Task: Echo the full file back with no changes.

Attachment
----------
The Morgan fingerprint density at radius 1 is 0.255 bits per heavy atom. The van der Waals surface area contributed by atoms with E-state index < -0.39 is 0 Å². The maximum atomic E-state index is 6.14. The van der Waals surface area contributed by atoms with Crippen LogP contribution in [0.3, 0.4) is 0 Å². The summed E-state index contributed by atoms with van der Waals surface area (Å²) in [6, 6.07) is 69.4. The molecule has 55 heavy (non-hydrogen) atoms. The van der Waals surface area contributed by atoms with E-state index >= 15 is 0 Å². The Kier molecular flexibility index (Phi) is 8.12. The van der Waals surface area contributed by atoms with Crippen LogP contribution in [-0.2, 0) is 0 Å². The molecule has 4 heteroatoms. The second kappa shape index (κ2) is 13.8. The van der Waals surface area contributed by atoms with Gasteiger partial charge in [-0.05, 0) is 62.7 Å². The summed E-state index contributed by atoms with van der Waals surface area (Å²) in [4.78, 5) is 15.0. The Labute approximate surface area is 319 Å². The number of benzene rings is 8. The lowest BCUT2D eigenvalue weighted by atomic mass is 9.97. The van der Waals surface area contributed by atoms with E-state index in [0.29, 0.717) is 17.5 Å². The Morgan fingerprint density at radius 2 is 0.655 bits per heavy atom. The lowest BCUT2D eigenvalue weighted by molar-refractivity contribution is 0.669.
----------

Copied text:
The Morgan fingerprint density at radius 1 is 0.255 bits per heavy atom. The van der Waals surface area contributed by atoms with E-state index < -0.39 is 0 Å². The maximum atomic E-state index is 6.14. The van der Waals surface area contributed by atoms with Crippen LogP contribution in [0.3, 0.4) is 0 Å². The summed E-state index contributed by atoms with van der Waals surface area (Å²) in [6, 6.07) is 69.4. The molecule has 55 heavy (non-hydrogen) atoms. The van der Waals surface area contributed by atoms with E-state index >= 15 is 0 Å². The Kier molecular flexibility index (Phi) is 8.12. The van der Waals surface area contributed by atoms with Crippen LogP contribution in [-0.2, 0) is 0 Å². The molecule has 4 heteroatoms. The second kappa shape index (κ2) is 13.8. The van der Waals surface area contributed by atoms with Gasteiger partial charge in [-0.05, 0) is 62.7 Å². The summed E-state index contributed by atoms with van der Waals surface area (Å²) in [4.78, 5) is 15.0. The Labute approximate surface area is 319 Å². The number of benzene rings is 8. The lowest BCUT2D eigenvalue weighted by atomic mass is 9.97. The van der Waals surface area contributed by atoms with E-state index in [0.29, 0.717) is 17.5 Å². The Morgan fingerprint density at radius 2 is 0.655 bits per heavy atom. The lowest BCUT2D eigenvalue weighted by molar-refractivity contribution is 0.669.